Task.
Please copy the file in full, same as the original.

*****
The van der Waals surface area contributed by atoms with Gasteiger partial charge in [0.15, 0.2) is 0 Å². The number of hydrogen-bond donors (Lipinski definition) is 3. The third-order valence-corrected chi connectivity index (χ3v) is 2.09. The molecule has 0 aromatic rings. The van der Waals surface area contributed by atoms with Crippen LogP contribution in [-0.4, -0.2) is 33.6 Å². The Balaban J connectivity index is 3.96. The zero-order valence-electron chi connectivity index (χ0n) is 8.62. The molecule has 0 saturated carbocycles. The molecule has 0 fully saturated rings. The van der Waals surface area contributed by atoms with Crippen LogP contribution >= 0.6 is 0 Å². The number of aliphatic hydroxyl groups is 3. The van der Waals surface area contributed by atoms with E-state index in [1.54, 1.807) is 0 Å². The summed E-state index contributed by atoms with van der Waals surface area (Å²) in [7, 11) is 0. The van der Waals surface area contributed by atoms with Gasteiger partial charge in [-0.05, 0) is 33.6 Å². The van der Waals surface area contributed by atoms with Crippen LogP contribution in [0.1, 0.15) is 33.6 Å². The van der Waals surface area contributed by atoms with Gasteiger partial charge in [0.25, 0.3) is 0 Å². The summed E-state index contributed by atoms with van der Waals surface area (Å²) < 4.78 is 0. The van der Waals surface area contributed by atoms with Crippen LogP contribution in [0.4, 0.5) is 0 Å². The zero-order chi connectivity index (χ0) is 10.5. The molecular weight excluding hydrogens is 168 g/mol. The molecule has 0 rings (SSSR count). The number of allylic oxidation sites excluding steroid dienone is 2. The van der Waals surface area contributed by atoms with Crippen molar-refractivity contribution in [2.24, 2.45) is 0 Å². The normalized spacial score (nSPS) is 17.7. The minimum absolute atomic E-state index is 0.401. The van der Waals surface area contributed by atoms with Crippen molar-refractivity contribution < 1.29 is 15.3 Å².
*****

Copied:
The van der Waals surface area contributed by atoms with Gasteiger partial charge in [0.15, 0.2) is 0 Å². The number of hydrogen-bond donors (Lipinski definition) is 3. The third-order valence-corrected chi connectivity index (χ3v) is 2.09. The molecule has 0 aromatic rings. The van der Waals surface area contributed by atoms with Crippen LogP contribution in [-0.4, -0.2) is 33.6 Å². The Balaban J connectivity index is 3.96. The zero-order valence-electron chi connectivity index (χ0n) is 8.62. The molecule has 0 saturated carbocycles. The molecule has 0 fully saturated rings. The van der Waals surface area contributed by atoms with Crippen LogP contribution >= 0.6 is 0 Å². The number of aliphatic hydroxyl groups is 3. The van der Waals surface area contributed by atoms with E-state index in [1.54, 1.807) is 0 Å². The summed E-state index contributed by atoms with van der Waals surface area (Å²) in [7, 11) is 0. The van der Waals surface area contributed by atoms with Gasteiger partial charge in [-0.05, 0) is 33.6 Å². The van der Waals surface area contributed by atoms with Crippen LogP contribution in [0.1, 0.15) is 33.6 Å². The van der Waals surface area contributed by atoms with Gasteiger partial charge in [0.25, 0.3) is 0 Å². The summed E-state index contributed by atoms with van der Waals surface area (Å²) < 4.78 is 0. The van der Waals surface area contributed by atoms with Crippen LogP contribution in [0.4, 0.5) is 0 Å². The zero-order chi connectivity index (χ0) is 10.5. The molecular weight excluding hydrogens is 168 g/mol. The molecule has 0 rings (SSSR count). The number of allylic oxidation sites excluding steroid dienone is 2. The van der Waals surface area contributed by atoms with Crippen molar-refractivity contribution in [2.24, 2.45) is 0 Å². The normalized spacial score (nSPS) is 17.7. The minimum absolute atomic E-state index is 0.401. The van der Waals surface area contributed by atoms with Crippen molar-refractivity contribution < 1.29 is 15.3 Å².